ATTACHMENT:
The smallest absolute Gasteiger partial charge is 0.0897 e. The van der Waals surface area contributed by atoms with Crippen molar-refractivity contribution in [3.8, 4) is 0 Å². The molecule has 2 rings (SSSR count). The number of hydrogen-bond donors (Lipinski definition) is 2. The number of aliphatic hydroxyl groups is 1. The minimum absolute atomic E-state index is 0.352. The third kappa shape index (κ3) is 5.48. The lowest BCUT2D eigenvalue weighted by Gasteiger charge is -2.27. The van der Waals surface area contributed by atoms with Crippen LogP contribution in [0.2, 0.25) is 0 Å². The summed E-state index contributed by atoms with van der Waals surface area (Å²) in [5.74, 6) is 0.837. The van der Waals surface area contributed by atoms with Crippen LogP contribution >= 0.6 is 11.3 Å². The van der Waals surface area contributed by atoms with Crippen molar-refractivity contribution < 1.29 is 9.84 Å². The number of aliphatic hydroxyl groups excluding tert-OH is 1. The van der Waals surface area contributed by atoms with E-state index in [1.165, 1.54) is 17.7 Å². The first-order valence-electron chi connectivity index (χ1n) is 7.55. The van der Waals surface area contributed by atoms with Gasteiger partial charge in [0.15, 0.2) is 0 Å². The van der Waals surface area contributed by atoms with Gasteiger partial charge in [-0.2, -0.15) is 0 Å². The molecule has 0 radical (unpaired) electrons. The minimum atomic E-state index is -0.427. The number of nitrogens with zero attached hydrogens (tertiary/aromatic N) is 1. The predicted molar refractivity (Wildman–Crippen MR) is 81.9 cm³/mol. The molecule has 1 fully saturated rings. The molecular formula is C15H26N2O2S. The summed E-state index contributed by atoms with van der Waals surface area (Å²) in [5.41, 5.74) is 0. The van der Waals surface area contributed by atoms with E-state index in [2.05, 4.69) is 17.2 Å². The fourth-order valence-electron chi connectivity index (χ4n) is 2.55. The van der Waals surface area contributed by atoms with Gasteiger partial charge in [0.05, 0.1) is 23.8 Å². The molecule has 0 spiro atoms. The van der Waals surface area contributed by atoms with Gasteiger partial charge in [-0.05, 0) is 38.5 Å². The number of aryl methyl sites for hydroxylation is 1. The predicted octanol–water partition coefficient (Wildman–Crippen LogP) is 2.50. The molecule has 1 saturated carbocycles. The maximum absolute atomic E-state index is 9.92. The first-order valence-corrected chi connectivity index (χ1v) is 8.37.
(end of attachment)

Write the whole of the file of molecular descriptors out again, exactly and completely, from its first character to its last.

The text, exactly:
The smallest absolute Gasteiger partial charge is 0.0897 e. The van der Waals surface area contributed by atoms with Crippen molar-refractivity contribution in [3.8, 4) is 0 Å². The molecule has 2 rings (SSSR count). The number of hydrogen-bond donors (Lipinski definition) is 2. The number of aliphatic hydroxyl groups is 1. The minimum absolute atomic E-state index is 0.352. The third kappa shape index (κ3) is 5.48. The lowest BCUT2D eigenvalue weighted by Gasteiger charge is -2.27. The van der Waals surface area contributed by atoms with Crippen LogP contribution in [0.2, 0.25) is 0 Å². The summed E-state index contributed by atoms with van der Waals surface area (Å²) in [5.74, 6) is 0.837. The van der Waals surface area contributed by atoms with Crippen LogP contribution >= 0.6 is 11.3 Å². The van der Waals surface area contributed by atoms with Crippen molar-refractivity contribution < 1.29 is 9.84 Å². The number of aliphatic hydroxyl groups excluding tert-OH is 1. The van der Waals surface area contributed by atoms with E-state index in [1.165, 1.54) is 17.7 Å². The first-order valence-electron chi connectivity index (χ1n) is 7.55. The van der Waals surface area contributed by atoms with Gasteiger partial charge in [0.15, 0.2) is 0 Å². The van der Waals surface area contributed by atoms with Gasteiger partial charge in [-0.2, -0.15) is 0 Å². The molecule has 0 radical (unpaired) electrons. The minimum atomic E-state index is -0.427. The number of nitrogens with zero attached hydrogens (tertiary/aromatic N) is 1. The predicted molar refractivity (Wildman–Crippen MR) is 81.9 cm³/mol. The molecule has 1 fully saturated rings. The molecular formula is C15H26N2O2S. The summed E-state index contributed by atoms with van der Waals surface area (Å²) in [5.41, 5.74) is 0. The van der Waals surface area contributed by atoms with E-state index in [2.05, 4.69) is 17.2 Å². The fourth-order valence-electron chi connectivity index (χ4n) is 2.55. The van der Waals surface area contributed by atoms with Gasteiger partial charge in [0.05, 0.1) is 23.8 Å². The molecule has 0 spiro atoms. The van der Waals surface area contributed by atoms with Gasteiger partial charge in [-0.05, 0) is 38.5 Å². The number of aryl methyl sites for hydroxylation is 1. The predicted octanol–water partition coefficient (Wildman–Crippen LogP) is 2.50. The molecule has 1 saturated carbocycles. The maximum absolute atomic E-state index is 9.92. The first-order valence-corrected chi connectivity index (χ1v) is 8.37.